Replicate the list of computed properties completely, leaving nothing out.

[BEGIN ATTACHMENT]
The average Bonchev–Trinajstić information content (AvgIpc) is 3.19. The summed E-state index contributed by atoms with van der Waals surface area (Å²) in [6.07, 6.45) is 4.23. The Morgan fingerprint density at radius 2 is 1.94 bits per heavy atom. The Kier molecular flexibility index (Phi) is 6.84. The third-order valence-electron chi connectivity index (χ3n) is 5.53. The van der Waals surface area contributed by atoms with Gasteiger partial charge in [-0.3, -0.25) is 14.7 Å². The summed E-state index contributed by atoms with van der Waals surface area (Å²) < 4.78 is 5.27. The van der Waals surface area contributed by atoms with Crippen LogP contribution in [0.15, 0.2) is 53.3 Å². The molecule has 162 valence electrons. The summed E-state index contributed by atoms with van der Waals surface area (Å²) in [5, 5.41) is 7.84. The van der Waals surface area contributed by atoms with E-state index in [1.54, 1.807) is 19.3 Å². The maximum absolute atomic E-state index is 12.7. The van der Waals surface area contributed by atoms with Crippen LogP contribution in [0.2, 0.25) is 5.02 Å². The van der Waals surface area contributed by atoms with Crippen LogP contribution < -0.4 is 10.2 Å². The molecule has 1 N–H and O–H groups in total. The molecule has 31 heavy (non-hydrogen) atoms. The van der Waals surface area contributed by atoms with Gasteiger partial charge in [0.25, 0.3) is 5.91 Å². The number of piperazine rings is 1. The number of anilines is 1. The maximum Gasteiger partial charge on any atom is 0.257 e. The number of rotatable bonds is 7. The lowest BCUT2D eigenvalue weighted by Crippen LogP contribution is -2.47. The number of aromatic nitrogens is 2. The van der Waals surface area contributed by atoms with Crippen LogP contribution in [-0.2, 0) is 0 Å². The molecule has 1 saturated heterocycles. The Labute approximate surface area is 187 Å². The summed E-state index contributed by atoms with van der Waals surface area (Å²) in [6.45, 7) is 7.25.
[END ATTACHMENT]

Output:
The average Bonchev–Trinajstić information content (AvgIpc) is 3.19. The summed E-state index contributed by atoms with van der Waals surface area (Å²) in [6.07, 6.45) is 4.23. The Morgan fingerprint density at radius 2 is 1.94 bits per heavy atom. The Kier molecular flexibility index (Phi) is 6.84. The third-order valence-electron chi connectivity index (χ3n) is 5.53. The van der Waals surface area contributed by atoms with Gasteiger partial charge in [-0.3, -0.25) is 14.7 Å². The summed E-state index contributed by atoms with van der Waals surface area (Å²) < 4.78 is 5.27. The van der Waals surface area contributed by atoms with Crippen LogP contribution in [0.15, 0.2) is 53.3 Å². The molecule has 162 valence electrons. The summed E-state index contributed by atoms with van der Waals surface area (Å²) in [5, 5.41) is 7.84. The van der Waals surface area contributed by atoms with E-state index in [1.54, 1.807) is 19.3 Å². The maximum absolute atomic E-state index is 12.7. The van der Waals surface area contributed by atoms with Crippen LogP contribution in [0.2, 0.25) is 5.02 Å². The van der Waals surface area contributed by atoms with Crippen LogP contribution < -0.4 is 10.2 Å². The molecule has 1 N–H and O–H groups in total. The molecule has 31 heavy (non-hydrogen) atoms. The van der Waals surface area contributed by atoms with Gasteiger partial charge in [0.25, 0.3) is 5.91 Å². The number of piperazine rings is 1. The number of anilines is 1. The maximum Gasteiger partial charge on any atom is 0.257 e. The number of rotatable bonds is 7. The lowest BCUT2D eigenvalue weighted by Crippen LogP contribution is -2.47. The number of aromatic nitrogens is 2. The van der Waals surface area contributed by atoms with Crippen LogP contribution in [-0.2, 0) is 0 Å². The molecule has 1 saturated heterocycles. The Labute approximate surface area is 187 Å². The summed E-state index contributed by atoms with van der Waals surface area (Å²) in [6.45, 7) is 7.25.